PRINCETON, NJ -- In a month when government workers at all levels reported less hiring at their workplaces, Gallup's Job Creation Index dipped slightly in October to +19, the first time since April the index has registered below +21. From a longer-term perspective, the index in October is similar to its 2012 average and remains higher than the depressed levels seen from the second half of 2008 through 2011.
October's Job Creation Index is based on 36% of all full- and part-time U.S. workers saying their employer is hiring employees and expanding the size of its workforce, and 17% saying their employer is letting workers go and reducing the overall size of its workforce. While slightly worse than what Gallup has found in recent months, last month's +19 index score is the tied for the most positive for any October since Gallup began tracking job creation in 2008.
Government Hiring Down in October
Government workers' reports of net hiring where they work retreated to +6 in October, after jumping five points to +11 in September. Still, the latest level is among the highest Gallup has seen for government workers in the past year. By contrast, non-government workers' reports of net hiring were steady in October at +22, although down slightly from this summer's readings.
In a month notable for the partial federal government shutdown, federal worker reports of net hiring fell six points to -10. However, net hiring reports soured just as much among local government workers, shifting from a +15 net hiring score in September to +9 in October. They also dipped among state government workers, going from +17 to +14.
Net hiring fell slightly in October, entirely due to less hiring at all levels of government, while private-sector hiring held steady. Nevertheless, the hiring picture remains stronger than it has been in recent years, with only federal workers reporting more layoffs than hiring, on balance.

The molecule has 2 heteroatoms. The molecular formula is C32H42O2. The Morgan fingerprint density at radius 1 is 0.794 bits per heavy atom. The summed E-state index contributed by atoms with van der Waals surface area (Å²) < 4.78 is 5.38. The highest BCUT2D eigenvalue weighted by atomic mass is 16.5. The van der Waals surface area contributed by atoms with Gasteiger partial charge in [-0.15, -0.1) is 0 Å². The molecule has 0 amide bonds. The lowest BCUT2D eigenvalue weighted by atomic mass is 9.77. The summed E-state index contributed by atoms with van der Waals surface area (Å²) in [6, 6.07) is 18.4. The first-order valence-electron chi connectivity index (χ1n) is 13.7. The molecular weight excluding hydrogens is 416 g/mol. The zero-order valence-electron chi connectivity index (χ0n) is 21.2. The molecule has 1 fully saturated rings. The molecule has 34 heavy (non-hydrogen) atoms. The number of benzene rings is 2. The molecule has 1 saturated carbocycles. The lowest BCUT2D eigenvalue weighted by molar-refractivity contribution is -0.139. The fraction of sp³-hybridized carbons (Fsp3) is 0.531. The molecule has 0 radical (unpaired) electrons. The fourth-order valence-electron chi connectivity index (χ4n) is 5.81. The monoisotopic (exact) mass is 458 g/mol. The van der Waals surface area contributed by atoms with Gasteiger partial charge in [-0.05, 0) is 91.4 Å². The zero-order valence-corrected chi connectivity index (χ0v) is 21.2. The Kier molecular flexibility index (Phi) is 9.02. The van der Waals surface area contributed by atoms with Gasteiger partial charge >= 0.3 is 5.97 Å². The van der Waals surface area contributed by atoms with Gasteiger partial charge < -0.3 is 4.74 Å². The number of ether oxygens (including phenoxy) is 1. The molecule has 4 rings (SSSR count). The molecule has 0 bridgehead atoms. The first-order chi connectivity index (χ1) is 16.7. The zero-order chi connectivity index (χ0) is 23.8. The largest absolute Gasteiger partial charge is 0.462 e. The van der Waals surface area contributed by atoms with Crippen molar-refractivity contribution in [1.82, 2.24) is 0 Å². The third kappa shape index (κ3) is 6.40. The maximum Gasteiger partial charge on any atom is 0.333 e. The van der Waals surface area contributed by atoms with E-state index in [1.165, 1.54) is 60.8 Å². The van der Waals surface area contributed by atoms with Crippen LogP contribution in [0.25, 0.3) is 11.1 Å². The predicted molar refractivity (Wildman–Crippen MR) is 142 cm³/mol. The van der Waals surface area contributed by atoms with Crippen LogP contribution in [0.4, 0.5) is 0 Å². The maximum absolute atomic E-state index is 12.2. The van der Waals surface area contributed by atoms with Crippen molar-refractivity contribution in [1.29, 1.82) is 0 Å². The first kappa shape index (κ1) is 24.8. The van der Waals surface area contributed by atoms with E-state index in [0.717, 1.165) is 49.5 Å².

Results for this Gallup poll are based on telephone interviews conducted Oct. 1-30, 2013, with a random sample of 18,310 adults, 18 and older, who are employed full or part time, living in all 50 U.S. states and the District of Columbia.
For results based on the total sample of employed adults, one can say with 95% confidence that the margin of sampling error is ±1 percentage point.
Interviews are conducted with respondents on landline telephones and cellular phones, with interviews conducted in Spanish for respondents who are primarily Spanish-speaking. Each sample of national adults includes a minimum quota of 50% cellphone respondents and 50% landline respondents, with additional minimum quotas by region. Landline and cell telephone numbers are selected using random-digit-dial methods. Landline respondents are chosen at random within each household on the basis of which member had the most recent birthday.
Samples are weighted to correct for unequal selection probability, nonresponse, and double coverage of landline and cell users in the two sampling frames. They are also weighted to match the national demographics of gender, age, race, Hispanic ethnicity, education, region, population density, and phone status (cellphone only/landline only/both, and cellphone mostly). Demographic weighting targets are based on the March 2012 Current Population Survey figures for the aged 18 and older U.S. population. Phone status targets are based on the July-December 2011 National Health Interview Survey. Population density targets are based on the 2010 census. All reported margins of sampling error include the computed design effects for weighting.
In addition to sampling error, question wording and practical difficulties in conducting surveys can introduce error or bias into the findings of public opinion polls.
For more details on Gallup's polling methodology, visit www.gallup.com.